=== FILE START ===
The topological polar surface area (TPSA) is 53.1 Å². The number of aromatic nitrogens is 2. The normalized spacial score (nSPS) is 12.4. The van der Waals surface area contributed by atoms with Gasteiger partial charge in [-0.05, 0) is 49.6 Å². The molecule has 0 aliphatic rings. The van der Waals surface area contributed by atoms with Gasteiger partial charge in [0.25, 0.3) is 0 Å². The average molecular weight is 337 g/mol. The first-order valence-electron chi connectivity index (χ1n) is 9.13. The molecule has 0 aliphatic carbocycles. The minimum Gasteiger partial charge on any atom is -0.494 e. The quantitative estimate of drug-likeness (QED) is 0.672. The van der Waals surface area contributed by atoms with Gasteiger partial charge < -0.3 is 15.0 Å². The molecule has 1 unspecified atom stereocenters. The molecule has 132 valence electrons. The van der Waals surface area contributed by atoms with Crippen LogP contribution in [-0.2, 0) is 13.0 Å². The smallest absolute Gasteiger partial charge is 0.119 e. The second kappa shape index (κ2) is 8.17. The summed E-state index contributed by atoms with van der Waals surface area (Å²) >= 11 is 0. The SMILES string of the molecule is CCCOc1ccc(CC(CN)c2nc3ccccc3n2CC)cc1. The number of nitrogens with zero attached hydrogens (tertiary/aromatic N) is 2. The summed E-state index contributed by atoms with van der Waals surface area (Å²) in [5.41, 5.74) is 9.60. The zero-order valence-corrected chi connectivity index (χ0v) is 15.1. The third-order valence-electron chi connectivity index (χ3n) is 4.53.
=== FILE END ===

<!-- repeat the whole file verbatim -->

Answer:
The topological polar surface area (TPSA) is 53.1 Å². The number of aromatic nitrogens is 2. The normalized spacial score (nSPS) is 12.4. The van der Waals surface area contributed by atoms with Gasteiger partial charge in [-0.05, 0) is 49.6 Å². The molecule has 0 aliphatic rings. The van der Waals surface area contributed by atoms with Gasteiger partial charge in [0.25, 0.3) is 0 Å². The average molecular weight is 337 g/mol. The first-order valence-electron chi connectivity index (χ1n) is 9.13. The molecule has 0 aliphatic carbocycles. The minimum Gasteiger partial charge on any atom is -0.494 e. The quantitative estimate of drug-likeness (QED) is 0.672. The van der Waals surface area contributed by atoms with Gasteiger partial charge < -0.3 is 15.0 Å². The molecule has 1 unspecified atom stereocenters. The molecule has 132 valence electrons. The van der Waals surface area contributed by atoms with Crippen LogP contribution in [-0.2, 0) is 13.0 Å². The smallest absolute Gasteiger partial charge is 0.119 e. The second kappa shape index (κ2) is 8.17. The summed E-state index contributed by atoms with van der Waals surface area (Å²) >= 11 is 0. The SMILES string of the molecule is CCCOc1ccc(CC(CN)c2nc3ccccc3n2CC)cc1. The number of nitrogens with zero attached hydrogens (tertiary/aromatic N) is 2. The summed E-state index contributed by atoms with van der Waals surface area (Å²) in [5.41, 5.74) is 9.60. The zero-order valence-corrected chi connectivity index (χ0v) is 15.1. The third-order valence-electron chi connectivity index (χ3n) is 4.53.